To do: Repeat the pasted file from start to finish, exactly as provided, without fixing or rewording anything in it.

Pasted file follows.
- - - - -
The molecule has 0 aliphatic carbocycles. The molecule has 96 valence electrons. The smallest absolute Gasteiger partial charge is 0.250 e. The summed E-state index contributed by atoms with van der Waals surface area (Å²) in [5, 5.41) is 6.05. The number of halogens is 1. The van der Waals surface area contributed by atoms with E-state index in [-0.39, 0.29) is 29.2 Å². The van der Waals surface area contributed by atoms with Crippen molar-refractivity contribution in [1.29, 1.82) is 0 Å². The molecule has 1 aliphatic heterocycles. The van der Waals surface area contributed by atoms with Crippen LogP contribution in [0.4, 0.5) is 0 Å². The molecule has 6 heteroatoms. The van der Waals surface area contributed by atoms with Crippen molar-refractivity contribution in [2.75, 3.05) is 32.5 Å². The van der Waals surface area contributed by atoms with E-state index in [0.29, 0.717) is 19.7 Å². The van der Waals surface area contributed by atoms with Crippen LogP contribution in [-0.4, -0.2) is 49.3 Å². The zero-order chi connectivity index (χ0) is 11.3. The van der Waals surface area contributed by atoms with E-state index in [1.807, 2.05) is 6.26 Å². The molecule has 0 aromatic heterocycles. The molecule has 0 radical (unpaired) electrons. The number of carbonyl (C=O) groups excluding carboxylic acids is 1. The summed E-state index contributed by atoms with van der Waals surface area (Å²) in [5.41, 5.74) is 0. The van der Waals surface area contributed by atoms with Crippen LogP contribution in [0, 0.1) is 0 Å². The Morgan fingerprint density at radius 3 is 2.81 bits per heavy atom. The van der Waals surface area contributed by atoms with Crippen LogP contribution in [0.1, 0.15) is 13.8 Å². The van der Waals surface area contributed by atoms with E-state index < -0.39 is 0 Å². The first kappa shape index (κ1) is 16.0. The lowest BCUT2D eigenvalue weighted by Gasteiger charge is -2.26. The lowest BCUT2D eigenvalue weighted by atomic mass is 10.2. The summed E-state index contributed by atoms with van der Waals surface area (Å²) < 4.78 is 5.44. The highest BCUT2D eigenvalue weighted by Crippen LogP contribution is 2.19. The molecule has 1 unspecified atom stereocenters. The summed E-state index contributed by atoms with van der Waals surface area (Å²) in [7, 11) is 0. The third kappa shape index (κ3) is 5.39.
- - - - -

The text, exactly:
The molecule has 0 aliphatic carbocycles. The molecule has 96 valence electrons. The smallest absolute Gasteiger partial charge is 0.250 e. The summed E-state index contributed by atoms with van der Waals surface area (Å²) in [5, 5.41) is 6.05. The number of halogens is 1. The van der Waals surface area contributed by atoms with E-state index in [-0.39, 0.29) is 29.2 Å². The van der Waals surface area contributed by atoms with Crippen molar-refractivity contribution in [1.29, 1.82) is 0 Å². The molecule has 1 aliphatic heterocycles. The van der Waals surface area contributed by atoms with Crippen LogP contribution in [0.4, 0.5) is 0 Å². The molecule has 6 heteroatoms. The van der Waals surface area contributed by atoms with Crippen molar-refractivity contribution in [2.75, 3.05) is 32.5 Å². The van der Waals surface area contributed by atoms with E-state index in [0.29, 0.717) is 19.7 Å². The van der Waals surface area contributed by atoms with Crippen LogP contribution in [-0.4, -0.2) is 49.3 Å². The zero-order chi connectivity index (χ0) is 11.3. The van der Waals surface area contributed by atoms with E-state index in [1.807, 2.05) is 6.26 Å². The molecule has 0 aromatic heterocycles. The molecule has 0 radical (unpaired) electrons. The number of carbonyl (C=O) groups excluding carboxylic acids is 1. The summed E-state index contributed by atoms with van der Waals surface area (Å²) in [5.41, 5.74) is 0. The van der Waals surface area contributed by atoms with Crippen LogP contribution in [0, 0.1) is 0 Å². The Morgan fingerprint density at radius 3 is 2.81 bits per heavy atom. The van der Waals surface area contributed by atoms with Crippen LogP contribution in [0.1, 0.15) is 13.8 Å². The van der Waals surface area contributed by atoms with E-state index < -0.39 is 0 Å². The first kappa shape index (κ1) is 16.0. The lowest BCUT2D eigenvalue weighted by Gasteiger charge is -2.26. The lowest BCUT2D eigenvalue weighted by atomic mass is 10.2. The summed E-state index contributed by atoms with van der Waals surface area (Å²) < 4.78 is 5.44. The highest BCUT2D eigenvalue weighted by Crippen LogP contribution is 2.19. The molecule has 1 unspecified atom stereocenters. The summed E-state index contributed by atoms with van der Waals surface area (Å²) in [7, 11) is 0. The third kappa shape index (κ3) is 5.39.